10. Gadner H, Heitger A, Grois N, et al. Treatment strategy for disseminated Langerhans cell histiocytosis. DAL HX-83 Study Group. Med Pediatr Oncol 1994; 23: 72-80. https://doi.org/10.1002/mpo.2950230203  PMid:8202045
  11. Minkov M, Grois N, Heitger A, et al. Treatment of multisystem Langerhans cell histiocytosis. Results of the DAL-HX 83 and DAL-HX 90 studies. DAL-HX Study Group. Klin Padiat 2000; 212: 139-44. https://doi.org/10.1055/s-2000-9667  PMid:10994540
  12. S. Ladisch and H. Gadner. Treatment of Langerhans cell histiocytosis--evolution and current approaches. Br J Cancer Suppl 1994; 23: 41-6.
  13. Ramzan M, Yadav SP. Langerhans cell histiocytosis presenting as isolated mediastinal mass in an infant. Indian Pediatr 2014; 51: 397-8. https://doi.org/10.1007/s13312-014-0405-0  PMid:24953585
  14. Martin A, Macmillan S, Murphy D, Carachi R. Langerhans cell histiocytosis: 23 years' paediatric experience highlights severe long-term sequelae. Scott Med J 2014; 59: 149-57. https://doi.org/10.1177/0036933014542387  PMid:24996784
  15. Babeto LT, de Oliveira BM, de Castro LP, et al. Langerhans cell histiocytosis: 37 cases in a single brazilian institution. Rev Bras Hematol Hemoter 2011; 33: 353-7. https://doi.org/10.5581/1516-8484.20110098 PMid:23049339  PMCid:PMC3415777
  16. Kim BE, Koh KN, Suh JK, et al; Korea Histiocytosis Working Party.Clinical features and treatment outcomes of Langerhans cell histiocytosis: a nationwide survey from Korea histiocytosis working party. J Pediatr Hematol Oncol 2014; 36: 125-33. https://doi.org/10.1097/MPH.0000000000000054  PMid:24276037
  17. Yağci B, Varan A, Cağlar M, et al. Langerhans cell histiocytosis: retrospective analysis of 217 cases in a single center. Pediatr Hematol Oncol 2008; 25: 399-408. https://doi.org/10.1080/08880010802107356  PMid:18569842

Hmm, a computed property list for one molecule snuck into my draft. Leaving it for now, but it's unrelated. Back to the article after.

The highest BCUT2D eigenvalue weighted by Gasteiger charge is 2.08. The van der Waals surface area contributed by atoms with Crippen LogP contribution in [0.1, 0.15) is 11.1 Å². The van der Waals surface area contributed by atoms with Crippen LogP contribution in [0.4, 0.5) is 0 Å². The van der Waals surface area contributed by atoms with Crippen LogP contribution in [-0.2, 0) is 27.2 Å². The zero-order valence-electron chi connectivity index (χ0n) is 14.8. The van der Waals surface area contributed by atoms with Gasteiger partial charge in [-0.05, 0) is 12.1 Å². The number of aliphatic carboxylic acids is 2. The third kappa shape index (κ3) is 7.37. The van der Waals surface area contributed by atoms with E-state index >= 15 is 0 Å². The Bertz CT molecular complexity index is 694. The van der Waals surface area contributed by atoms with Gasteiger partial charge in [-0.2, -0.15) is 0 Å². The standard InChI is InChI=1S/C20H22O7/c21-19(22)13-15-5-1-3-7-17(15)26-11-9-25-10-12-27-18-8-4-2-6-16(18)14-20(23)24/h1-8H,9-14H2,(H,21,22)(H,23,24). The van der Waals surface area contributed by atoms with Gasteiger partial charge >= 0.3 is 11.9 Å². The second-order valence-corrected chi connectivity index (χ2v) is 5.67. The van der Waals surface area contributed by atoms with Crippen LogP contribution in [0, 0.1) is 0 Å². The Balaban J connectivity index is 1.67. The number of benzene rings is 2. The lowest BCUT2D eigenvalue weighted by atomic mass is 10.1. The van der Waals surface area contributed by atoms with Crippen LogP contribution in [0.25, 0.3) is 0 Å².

18. Sedky MS, Rahman HA, Moussa E, et al. Langerhans Cell Histiocytosis (LCH) in Egyptian Children: Does Reactivation Affect the Outcome? Indian J Pediatr 2016; 83: 214-9. https://doi.org/10.1007/s12098-015-1801-8
  19. A multicentre retrospective survey of Langerhans' cell histiocytosis: 348 cases observed between 1983 and 1993. The French Langerhans' Cell Histiocytosis Study Group. Arch Dis Child 1996; 75: 17-24. https://doi.org/10.1136/adc.75.1.17
  20. Aricò M, Astigarraga I, Braier J, et al; Histiocyte Society. Lack of bone lesions at diagnosis is associated with inferior outcome in multisystem langerhans cell histiocytosis of childhood. Br J Haematol 2015;169: 241-8. https://doi.org/10.1111/bjh.13271  PMid:25522229
  21. Lee JW, Shin HY, Kang HJ, Kim H, et al. Clinical characteristics and treatment outcome of Langerhans cell histiocytosis: 22 years' experience of 154 patients at a single center. Pediatr Hematol Oncol 2014; 31: 293-302. https://doi.org/10.3109/08880018.2013.865095  PMid:24397251
  22. Postini AM, del Prever AB, Pagano M, et al. Langerhans cell histiocytosis: 40 years' experience. J Pediatr Hematol Oncol 2012; 34: 353-8. https://doi.org/10.1097/MPH.0b013e318257a6ea  PMid:22627580